Control Costs 2018-11-18T12:30:11+01:00

Control Costs

It has happened to you

Imagine… it has happened. You have a serious incident to manage. The period of intensive incident management that has just begun may last only a few hours, or maybe much longer.

You will be using your internal resources, in accordance with your Incident Management Planning. Hopefully your training included scenario based exercises so have had opportunities to practice.

You are likely to need your external suppliers. They may provide you with specialist support in various fields such as: legal; crisis PR; psychological support; insurance; accident investigation and so on.

The decisions you make will inevitably have a price tag attached to them. Ordinarily you may baulk at any non-essential cost. Your mantra might be that all costs have an impact on your bottom line. Staff may even be fearful of any expense that might turn out to have been unnecessary. So you would normally refer any request for extra spending up the line to senior managers – even when doing so might use up valuable time.

Any organisation should carefully consider the consequences of its decisions; including the cost of providing a good response.

What can go wrong?

Unfortunately that responsibility cuts both ways. You must also consider the cost of NOT providing a good response. A poor response increases the risk that you will generate uncontrolled costs that emerge later. These can include:

  • demands for compensation and refunds
  • litigation
  • increased staff turnover & absenteeism
  • troublesome HR procedures
  • loss of productivity due to staff distraction or disillusionment
  • loss of income due to reputational damage
  • loss of income due to customer boycott or protests

Yet it may be impossible to determine during the early stages of managing an incident whether or not it is likely to generate uncontrolled costs.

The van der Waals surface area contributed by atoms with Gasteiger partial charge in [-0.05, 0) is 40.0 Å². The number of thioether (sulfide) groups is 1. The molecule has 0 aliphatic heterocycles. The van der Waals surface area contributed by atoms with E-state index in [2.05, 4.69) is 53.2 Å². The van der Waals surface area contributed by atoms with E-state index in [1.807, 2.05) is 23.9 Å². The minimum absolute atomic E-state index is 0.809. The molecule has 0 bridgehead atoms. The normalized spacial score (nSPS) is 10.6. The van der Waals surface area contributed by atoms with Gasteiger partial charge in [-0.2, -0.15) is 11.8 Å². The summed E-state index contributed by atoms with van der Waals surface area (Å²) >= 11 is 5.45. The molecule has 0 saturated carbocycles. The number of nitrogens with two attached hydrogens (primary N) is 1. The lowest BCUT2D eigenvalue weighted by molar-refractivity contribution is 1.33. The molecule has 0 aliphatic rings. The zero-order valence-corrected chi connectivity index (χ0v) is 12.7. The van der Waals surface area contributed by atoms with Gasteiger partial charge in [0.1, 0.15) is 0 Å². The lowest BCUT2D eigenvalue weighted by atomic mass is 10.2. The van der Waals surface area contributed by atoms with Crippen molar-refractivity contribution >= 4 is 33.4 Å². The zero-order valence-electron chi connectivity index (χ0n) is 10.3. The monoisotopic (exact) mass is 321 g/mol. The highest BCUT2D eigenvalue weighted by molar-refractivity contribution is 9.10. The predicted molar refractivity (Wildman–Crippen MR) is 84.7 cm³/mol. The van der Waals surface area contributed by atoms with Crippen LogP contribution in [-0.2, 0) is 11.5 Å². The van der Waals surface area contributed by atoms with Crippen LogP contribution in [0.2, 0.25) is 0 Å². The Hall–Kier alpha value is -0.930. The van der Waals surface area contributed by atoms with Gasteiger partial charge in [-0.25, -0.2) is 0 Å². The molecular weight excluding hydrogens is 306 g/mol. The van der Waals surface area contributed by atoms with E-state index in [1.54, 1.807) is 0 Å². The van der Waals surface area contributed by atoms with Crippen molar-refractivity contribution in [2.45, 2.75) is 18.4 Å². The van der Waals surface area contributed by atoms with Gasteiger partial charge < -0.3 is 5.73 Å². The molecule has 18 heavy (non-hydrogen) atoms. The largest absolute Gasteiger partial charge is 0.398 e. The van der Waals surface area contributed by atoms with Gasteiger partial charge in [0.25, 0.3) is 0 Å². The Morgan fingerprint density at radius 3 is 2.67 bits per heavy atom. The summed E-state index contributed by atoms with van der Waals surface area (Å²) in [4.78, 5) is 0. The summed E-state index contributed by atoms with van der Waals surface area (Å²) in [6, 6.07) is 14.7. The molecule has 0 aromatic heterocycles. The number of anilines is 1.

Your most valuable commodity when managing an incident is TIME. Attempting to ‘second guess’ the eventual outcomes is likely to cause delay. Wasted time can never be retrieved but it may make the outcomes worse.

Money ISN’T a dirty word when providing psychological support and high quality Incident Management. It is sensible and necessary to take cost into account.

Can you trust our advice?

Like an other supplier Clarity could be accused of simply trying to sell more of our services. However, it isn’t in our interests to encourage customers to unnecessarily buy services that, in hindsight, are seen to have been unnecessary. Such a strategy would soon be recognised and our customers would desert us.

Our sincere objective is to help our customers achieve the best outcomes they can in incident management:

  • reduced psychological distress
  • protected reputations
  • controlled costs

Recommendations

After many years of experience and feedback from customers and insurers we can summarise our observations and recommendations.

  1. Delaying or seriously limiting your response to an incident in order to try and avoid the expense of paying for optional services will sometimes translate into uncontrolled costs later.
  2. It is better to risk over-reacting early on. It isn’t difficult to scale down your response once the fog has lifted. But it is difficult to scale up, and it is impossible to retrieve lost time.
  3. Your Incident Management Plan should contain a willingness to ‘spend now to save later’. And it should include an authority to spend (up to a specified limit) that is delegated to named roles within the Incident Management Team.

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